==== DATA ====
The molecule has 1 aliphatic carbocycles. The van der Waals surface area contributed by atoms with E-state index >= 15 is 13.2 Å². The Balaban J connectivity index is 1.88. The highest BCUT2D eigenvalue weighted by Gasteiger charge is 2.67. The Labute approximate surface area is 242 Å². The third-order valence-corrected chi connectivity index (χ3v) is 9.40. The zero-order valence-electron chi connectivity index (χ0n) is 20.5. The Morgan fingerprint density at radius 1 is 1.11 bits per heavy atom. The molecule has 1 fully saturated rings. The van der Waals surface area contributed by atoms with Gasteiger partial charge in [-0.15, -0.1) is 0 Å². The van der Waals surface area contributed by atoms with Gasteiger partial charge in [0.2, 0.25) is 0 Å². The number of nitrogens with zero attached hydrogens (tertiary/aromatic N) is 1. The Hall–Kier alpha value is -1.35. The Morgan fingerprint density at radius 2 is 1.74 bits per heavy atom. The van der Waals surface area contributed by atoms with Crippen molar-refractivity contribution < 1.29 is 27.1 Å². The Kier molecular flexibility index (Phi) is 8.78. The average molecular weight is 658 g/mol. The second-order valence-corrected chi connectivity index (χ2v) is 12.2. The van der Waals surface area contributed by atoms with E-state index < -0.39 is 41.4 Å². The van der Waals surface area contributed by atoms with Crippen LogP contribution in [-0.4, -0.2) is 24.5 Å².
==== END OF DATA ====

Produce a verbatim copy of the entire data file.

The molecule has 1 aliphatic carbocycles. The van der Waals surface area contributed by atoms with E-state index >= 15 is 13.2 Å². The Balaban J connectivity index is 1.88. The highest BCUT2D eigenvalue weighted by Gasteiger charge is 2.67. The Labute approximate surface area is 242 Å². The third-order valence-corrected chi connectivity index (χ3v) is 9.40. The zero-order valence-electron chi connectivity index (χ0n) is 20.5. The Morgan fingerprint density at radius 1 is 1.11 bits per heavy atom. The molecule has 1 fully saturated rings. The van der Waals surface area contributed by atoms with Gasteiger partial charge in [-0.15, -0.1) is 0 Å². The van der Waals surface area contributed by atoms with Gasteiger partial charge in [0.2, 0.25) is 0 Å². The number of nitrogens with zero attached hydrogens (tertiary/aromatic N) is 1. The Hall–Kier alpha value is -1.35. The Morgan fingerprint density at radius 2 is 1.74 bits per heavy atom. The van der Waals surface area contributed by atoms with Crippen molar-refractivity contribution < 1.29 is 27.1 Å². The Kier molecular flexibility index (Phi) is 8.78. The average molecular weight is 658 g/mol. The second-order valence-corrected chi connectivity index (χ2v) is 12.2. The van der Waals surface area contributed by atoms with E-state index < -0.39 is 41.4 Å². The van der Waals surface area contributed by atoms with Crippen LogP contribution in [-0.4, -0.2) is 24.5 Å².